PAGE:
These past few years have been fiscally tough ones for Oklahoma.
An oil crisis and a series of miscalculated tax cuts has left the state with little revenue to distribute, and the state’s school system has suffered greatly. Over the last two years, with schools already undergoing a severe teacher shortage crisis, the state’s legislature has cut close to $60 million from its public school system over the last two years.
Then came some good news this month. The state had cut too much from their budget and it now has a surplus of $140 million to spend.
But when Republican Gov. Mary Fallin called for a special session to push the state’s legislature to give that money to teachers in the form of raises, she got some odd opposition.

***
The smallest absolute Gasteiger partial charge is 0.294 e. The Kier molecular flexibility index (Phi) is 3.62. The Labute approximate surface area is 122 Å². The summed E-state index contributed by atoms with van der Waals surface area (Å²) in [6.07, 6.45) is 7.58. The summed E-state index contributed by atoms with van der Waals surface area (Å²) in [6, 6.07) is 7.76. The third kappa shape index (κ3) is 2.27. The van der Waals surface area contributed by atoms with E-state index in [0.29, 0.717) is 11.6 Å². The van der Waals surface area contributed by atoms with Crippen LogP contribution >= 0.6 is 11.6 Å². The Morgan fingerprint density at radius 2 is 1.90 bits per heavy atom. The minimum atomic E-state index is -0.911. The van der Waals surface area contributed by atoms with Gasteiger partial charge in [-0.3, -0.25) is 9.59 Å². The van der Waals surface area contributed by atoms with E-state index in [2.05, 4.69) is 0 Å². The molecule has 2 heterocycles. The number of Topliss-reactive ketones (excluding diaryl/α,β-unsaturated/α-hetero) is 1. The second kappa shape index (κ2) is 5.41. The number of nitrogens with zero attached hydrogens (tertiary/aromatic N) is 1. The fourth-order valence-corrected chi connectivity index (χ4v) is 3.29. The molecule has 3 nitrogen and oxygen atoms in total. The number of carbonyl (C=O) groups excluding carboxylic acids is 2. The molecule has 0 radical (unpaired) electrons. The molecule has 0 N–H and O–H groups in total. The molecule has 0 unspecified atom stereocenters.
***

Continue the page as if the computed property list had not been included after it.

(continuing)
The state’s teachers’ unions said they don’t trust any effort by Gov. Fallin to give them much of anything, according to the Associated Press.
“I appreciate the governor’s interest in trying to raise teacher pay, but they have to find a permanent funding source to keep this going,” Ed Allen, president of AFT Oklahoma City told the Oklahoman. “I’m not interested in some kind of a piecemeal solution: ‘We’ll give you a little now and then trust the legislature to do something later.’ ... They’ve been saying that for ages.”
The teachers and the state’s Stand for Children chapter is organizing behind a ballot measure to raise the state’s sales tax one percent to give teachers a $5,000 bonus next year. Fallin said that, if the measure approved, Oklahoma will have the country’s highest sales tax.
Meanwhile, frustrated with the pace of change, more than 30 teachers filed to run for a state legislature office this fall.
A version of this news article first appeared in the State EdWatch blog.